For the kid who has everything, why not opt for a shark stuffed animal the next time a birthday, or holiday rolls around? Unlike the real thing, a child can get up close and personal with a shark stuffed animal. And the bigger it is, the more lifelike it will feel. Online stores have a very realistic looking three foot length shark stuffed animal, that is sure to delight any child. In addition, their shark stuffed animal is just soft enough to act as giant pillow for the child that insists they can't ever part with their beloved plush toy, even when they're sleeping.
Sharks have been around for about 400 million years swimming in oceans long before dinosaurs arrived. In the last 150 million years, they've had little need to evolve since they are such great survivors. Their most prominent feature, are their teeth - in an entire lifetime, a shark may grow and use more than 20,000 of them. In addition, if a shark breaks and loses a tooth, it's immediately replaced with another that sits at the back of their mouth for just such an occasion.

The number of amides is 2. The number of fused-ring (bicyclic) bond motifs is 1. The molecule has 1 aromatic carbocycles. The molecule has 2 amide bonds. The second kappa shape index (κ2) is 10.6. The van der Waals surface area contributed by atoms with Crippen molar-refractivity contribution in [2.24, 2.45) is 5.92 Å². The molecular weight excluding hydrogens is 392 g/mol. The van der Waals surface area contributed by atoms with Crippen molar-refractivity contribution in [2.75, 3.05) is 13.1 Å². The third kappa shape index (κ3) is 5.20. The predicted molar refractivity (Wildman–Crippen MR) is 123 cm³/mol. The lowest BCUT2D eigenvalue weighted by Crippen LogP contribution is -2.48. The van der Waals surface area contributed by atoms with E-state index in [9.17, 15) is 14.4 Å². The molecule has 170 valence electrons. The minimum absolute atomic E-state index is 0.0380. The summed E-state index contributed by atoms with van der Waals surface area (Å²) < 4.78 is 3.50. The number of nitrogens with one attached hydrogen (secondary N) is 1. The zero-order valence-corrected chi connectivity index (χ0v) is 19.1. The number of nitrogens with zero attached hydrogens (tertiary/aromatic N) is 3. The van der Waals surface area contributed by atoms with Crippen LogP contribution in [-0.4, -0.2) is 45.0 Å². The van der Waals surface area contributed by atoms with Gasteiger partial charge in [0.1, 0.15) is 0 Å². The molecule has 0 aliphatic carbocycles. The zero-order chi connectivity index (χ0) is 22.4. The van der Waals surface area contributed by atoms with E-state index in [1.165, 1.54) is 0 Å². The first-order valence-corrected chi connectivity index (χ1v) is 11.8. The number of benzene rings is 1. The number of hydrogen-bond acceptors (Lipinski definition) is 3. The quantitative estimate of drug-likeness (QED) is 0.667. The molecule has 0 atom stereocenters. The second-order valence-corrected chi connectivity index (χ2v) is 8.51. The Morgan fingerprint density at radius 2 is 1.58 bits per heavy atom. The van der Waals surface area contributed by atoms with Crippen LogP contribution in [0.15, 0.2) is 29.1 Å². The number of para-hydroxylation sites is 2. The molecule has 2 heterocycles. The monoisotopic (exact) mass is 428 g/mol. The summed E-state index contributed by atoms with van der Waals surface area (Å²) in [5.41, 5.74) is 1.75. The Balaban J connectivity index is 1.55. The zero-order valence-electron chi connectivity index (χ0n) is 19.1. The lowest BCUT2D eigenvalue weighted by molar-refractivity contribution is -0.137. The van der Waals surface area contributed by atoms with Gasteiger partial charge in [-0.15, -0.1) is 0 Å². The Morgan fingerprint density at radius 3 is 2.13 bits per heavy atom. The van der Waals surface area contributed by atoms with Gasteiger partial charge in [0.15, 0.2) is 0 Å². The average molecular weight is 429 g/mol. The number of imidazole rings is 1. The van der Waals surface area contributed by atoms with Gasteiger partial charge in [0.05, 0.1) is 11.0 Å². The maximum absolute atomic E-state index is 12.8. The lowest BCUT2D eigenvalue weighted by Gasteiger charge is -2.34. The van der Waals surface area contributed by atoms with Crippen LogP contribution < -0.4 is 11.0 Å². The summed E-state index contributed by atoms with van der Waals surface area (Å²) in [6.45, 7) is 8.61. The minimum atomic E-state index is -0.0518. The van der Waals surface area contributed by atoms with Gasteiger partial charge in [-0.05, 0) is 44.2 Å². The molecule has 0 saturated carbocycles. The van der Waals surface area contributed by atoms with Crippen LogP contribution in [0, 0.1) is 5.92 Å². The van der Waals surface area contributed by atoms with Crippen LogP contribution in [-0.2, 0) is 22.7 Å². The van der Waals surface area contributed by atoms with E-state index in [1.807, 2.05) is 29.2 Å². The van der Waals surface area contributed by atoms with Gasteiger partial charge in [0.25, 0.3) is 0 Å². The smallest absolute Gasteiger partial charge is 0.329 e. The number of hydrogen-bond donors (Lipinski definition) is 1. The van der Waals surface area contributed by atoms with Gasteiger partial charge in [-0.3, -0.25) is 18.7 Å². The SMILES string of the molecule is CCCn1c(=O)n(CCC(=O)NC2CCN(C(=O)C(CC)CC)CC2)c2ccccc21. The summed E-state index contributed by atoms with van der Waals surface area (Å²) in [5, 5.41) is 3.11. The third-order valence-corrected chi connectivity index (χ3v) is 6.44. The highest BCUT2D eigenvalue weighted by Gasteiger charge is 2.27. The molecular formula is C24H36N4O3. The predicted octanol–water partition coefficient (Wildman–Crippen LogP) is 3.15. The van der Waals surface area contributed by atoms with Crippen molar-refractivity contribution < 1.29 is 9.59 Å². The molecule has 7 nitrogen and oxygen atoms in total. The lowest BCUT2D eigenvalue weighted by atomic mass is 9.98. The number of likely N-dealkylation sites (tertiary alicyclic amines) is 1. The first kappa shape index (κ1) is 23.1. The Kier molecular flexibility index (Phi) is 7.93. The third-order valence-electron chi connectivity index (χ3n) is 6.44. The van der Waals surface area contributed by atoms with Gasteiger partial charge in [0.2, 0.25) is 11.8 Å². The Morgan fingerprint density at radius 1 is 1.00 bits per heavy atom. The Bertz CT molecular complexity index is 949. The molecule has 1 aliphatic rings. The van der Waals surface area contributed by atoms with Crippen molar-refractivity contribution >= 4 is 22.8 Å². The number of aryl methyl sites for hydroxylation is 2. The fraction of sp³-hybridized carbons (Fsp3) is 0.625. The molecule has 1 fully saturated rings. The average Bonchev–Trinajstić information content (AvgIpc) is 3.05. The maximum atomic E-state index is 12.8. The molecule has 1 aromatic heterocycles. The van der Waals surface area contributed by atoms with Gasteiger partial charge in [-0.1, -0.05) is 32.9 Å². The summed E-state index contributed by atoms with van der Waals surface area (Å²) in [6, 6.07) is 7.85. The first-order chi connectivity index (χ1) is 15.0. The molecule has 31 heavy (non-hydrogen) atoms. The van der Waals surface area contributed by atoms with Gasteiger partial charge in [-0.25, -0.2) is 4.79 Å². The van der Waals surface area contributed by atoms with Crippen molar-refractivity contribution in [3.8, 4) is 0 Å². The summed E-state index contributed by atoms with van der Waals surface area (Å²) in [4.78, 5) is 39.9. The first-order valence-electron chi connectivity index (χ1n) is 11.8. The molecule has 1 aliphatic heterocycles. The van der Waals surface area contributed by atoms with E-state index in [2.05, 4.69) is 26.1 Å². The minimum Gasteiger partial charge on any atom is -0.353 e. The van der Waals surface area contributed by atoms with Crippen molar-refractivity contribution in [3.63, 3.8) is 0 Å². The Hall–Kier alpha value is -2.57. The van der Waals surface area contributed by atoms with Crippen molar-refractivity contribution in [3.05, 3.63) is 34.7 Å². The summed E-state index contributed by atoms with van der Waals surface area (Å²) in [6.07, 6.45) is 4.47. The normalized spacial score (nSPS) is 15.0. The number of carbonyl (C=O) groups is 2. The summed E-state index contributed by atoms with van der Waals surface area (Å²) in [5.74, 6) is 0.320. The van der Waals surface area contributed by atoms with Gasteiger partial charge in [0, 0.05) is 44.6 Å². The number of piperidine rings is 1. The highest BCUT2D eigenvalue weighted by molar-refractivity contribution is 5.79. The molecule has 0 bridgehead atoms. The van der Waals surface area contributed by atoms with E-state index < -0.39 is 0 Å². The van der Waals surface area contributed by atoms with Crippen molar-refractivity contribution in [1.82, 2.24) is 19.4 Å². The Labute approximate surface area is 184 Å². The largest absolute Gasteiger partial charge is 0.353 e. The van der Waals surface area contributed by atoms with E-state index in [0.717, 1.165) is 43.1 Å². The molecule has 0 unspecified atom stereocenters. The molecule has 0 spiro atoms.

Every species of shark has different shaped teeth (depending on their diet) which makes them easy to identify. A shark's jaw is the most powerful of all animals and unlike most animals, both its upper and lower jaw moves. When they bite, a shark uses its lower jaw first, and then the upper jaw. They tear at their food while shaking their head back and forth and then swallow the food whole. Shark stuffed animals are exceptionally designed so as to replicate a sharks prominent teeth. Without them, shark stuffed animals just wouldn't be the same.
With the exception of the whale and basking shark, all sharks are meat eaters and dine on fish, seals dolphins, turtles, and seagulls. When they feed, sharks do so alone. Feeding has been known to attract other sharks to the 'party' where sometimes a feeding frenzy will begin. The once species of shark, however, that you won't see involved in feeding frenzies, is the great white.
If nothing else, shark stuffed animals can help a child to better understand these often misunderstood predators of the sea. It's true that they're frightening, but at the same time, they're also incredibly interesting.